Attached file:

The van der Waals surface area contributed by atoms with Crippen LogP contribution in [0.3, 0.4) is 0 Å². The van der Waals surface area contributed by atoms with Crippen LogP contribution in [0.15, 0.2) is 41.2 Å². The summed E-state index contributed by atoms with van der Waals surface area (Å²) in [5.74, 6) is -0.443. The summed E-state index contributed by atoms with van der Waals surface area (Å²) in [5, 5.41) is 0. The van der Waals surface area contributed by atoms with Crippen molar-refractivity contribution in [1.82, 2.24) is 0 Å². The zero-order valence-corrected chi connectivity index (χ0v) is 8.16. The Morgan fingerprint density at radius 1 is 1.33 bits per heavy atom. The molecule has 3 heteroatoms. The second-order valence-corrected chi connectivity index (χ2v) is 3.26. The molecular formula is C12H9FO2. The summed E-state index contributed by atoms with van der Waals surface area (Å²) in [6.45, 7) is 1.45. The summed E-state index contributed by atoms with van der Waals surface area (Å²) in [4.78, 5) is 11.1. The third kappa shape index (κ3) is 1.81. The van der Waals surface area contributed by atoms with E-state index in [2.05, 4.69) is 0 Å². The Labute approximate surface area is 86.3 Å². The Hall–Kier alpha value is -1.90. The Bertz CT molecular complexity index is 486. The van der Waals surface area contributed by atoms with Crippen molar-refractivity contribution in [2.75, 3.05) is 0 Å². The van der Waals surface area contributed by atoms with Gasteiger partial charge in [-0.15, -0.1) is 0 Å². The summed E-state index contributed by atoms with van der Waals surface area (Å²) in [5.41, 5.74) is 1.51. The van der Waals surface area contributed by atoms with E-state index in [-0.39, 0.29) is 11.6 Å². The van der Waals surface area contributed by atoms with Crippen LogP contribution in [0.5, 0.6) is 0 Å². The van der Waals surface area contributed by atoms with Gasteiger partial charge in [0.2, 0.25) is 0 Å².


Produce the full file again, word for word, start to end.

The van der Waals surface area contributed by atoms with Crippen LogP contribution in [0.3, 0.4) is 0 Å². The van der Waals surface area contributed by atoms with Crippen LogP contribution in [0.15, 0.2) is 41.2 Å². The summed E-state index contributed by atoms with van der Waals surface area (Å²) in [5.74, 6) is -0.443. The summed E-state index contributed by atoms with van der Waals surface area (Å²) in [5, 5.41) is 0. The van der Waals surface area contributed by atoms with Crippen molar-refractivity contribution in [1.82, 2.24) is 0 Å². The zero-order valence-corrected chi connectivity index (χ0v) is 8.16. The Morgan fingerprint density at radius 1 is 1.33 bits per heavy atom. The molecule has 3 heteroatoms. The second-order valence-corrected chi connectivity index (χ2v) is 3.26. The molecular formula is C12H9FO2. The summed E-state index contributed by atoms with van der Waals surface area (Å²) in [6.45, 7) is 1.45. The summed E-state index contributed by atoms with van der Waals surface area (Å²) in [4.78, 5) is 11.1. The third kappa shape index (κ3) is 1.81. The van der Waals surface area contributed by atoms with E-state index in [2.05, 4.69) is 0 Å². The Labute approximate surface area is 86.3 Å². The Hall–Kier alpha value is -1.90. The Bertz CT molecular complexity index is 486. The van der Waals surface area contributed by atoms with Crippen molar-refractivity contribution in [2.75, 3.05) is 0 Å². The van der Waals surface area contributed by atoms with Gasteiger partial charge in [-0.15, -0.1) is 0 Å². The summed E-state index contributed by atoms with van der Waals surface area (Å²) in [5.41, 5.74) is 1.51. The van der Waals surface area contributed by atoms with E-state index in [-0.39, 0.29) is 11.6 Å². The van der Waals surface area contributed by atoms with Crippen LogP contribution in [0.5, 0.6) is 0 Å². The van der Waals surface area contributed by atoms with Gasteiger partial charge in [0.2, 0.25) is 0 Å².